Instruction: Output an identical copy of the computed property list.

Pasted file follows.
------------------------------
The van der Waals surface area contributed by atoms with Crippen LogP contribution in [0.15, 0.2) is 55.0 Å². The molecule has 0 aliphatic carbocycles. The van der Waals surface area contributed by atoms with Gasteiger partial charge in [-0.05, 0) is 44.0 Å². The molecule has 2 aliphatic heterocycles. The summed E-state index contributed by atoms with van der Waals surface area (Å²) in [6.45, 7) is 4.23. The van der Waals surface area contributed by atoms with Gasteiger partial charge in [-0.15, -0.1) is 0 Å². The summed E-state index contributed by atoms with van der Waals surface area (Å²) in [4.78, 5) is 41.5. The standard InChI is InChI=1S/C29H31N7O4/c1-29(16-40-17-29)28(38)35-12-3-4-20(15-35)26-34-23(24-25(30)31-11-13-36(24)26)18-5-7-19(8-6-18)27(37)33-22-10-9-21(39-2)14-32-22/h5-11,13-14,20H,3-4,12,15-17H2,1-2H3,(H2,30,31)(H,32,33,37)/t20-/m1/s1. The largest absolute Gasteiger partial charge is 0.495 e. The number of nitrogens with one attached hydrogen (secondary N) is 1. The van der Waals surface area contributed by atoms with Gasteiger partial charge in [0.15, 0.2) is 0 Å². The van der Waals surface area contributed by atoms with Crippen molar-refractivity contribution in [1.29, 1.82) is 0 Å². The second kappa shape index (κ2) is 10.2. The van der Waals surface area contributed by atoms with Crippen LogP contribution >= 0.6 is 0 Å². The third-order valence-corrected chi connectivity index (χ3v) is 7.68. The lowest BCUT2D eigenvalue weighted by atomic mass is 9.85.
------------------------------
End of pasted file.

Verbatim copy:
The van der Waals surface area contributed by atoms with Crippen LogP contribution in [0.15, 0.2) is 55.0 Å². The molecule has 0 aliphatic carbocycles. The van der Waals surface area contributed by atoms with Gasteiger partial charge in [-0.05, 0) is 44.0 Å². The molecule has 2 aliphatic heterocycles. The summed E-state index contributed by atoms with van der Waals surface area (Å²) in [6.45, 7) is 4.23. The van der Waals surface area contributed by atoms with Gasteiger partial charge in [-0.15, -0.1) is 0 Å². The summed E-state index contributed by atoms with van der Waals surface area (Å²) in [4.78, 5) is 41.5. The standard InChI is InChI=1S/C29H31N7O4/c1-29(16-40-17-29)28(38)35-12-3-4-20(15-35)26-34-23(24-25(30)31-11-13-36(24)26)18-5-7-19(8-6-18)27(37)33-22-10-9-21(39-2)14-32-22/h5-11,13-14,20H,3-4,12,15-17H2,1-2H3,(H2,30,31)(H,32,33,37)/t20-/m1/s1. The largest absolute Gasteiger partial charge is 0.495 e. The number of nitrogens with one attached hydrogen (secondary N) is 1. The van der Waals surface area contributed by atoms with Gasteiger partial charge in [0.15, 0.2) is 0 Å². The van der Waals surface area contributed by atoms with Crippen molar-refractivity contribution in [1.29, 1.82) is 0 Å². The second kappa shape index (κ2) is 10.2. The van der Waals surface area contributed by atoms with Crippen LogP contribution >= 0.6 is 0 Å². The third-order valence-corrected chi connectivity index (χ3v) is 7.68. The lowest BCUT2D eigenvalue weighted by atomic mass is 9.85.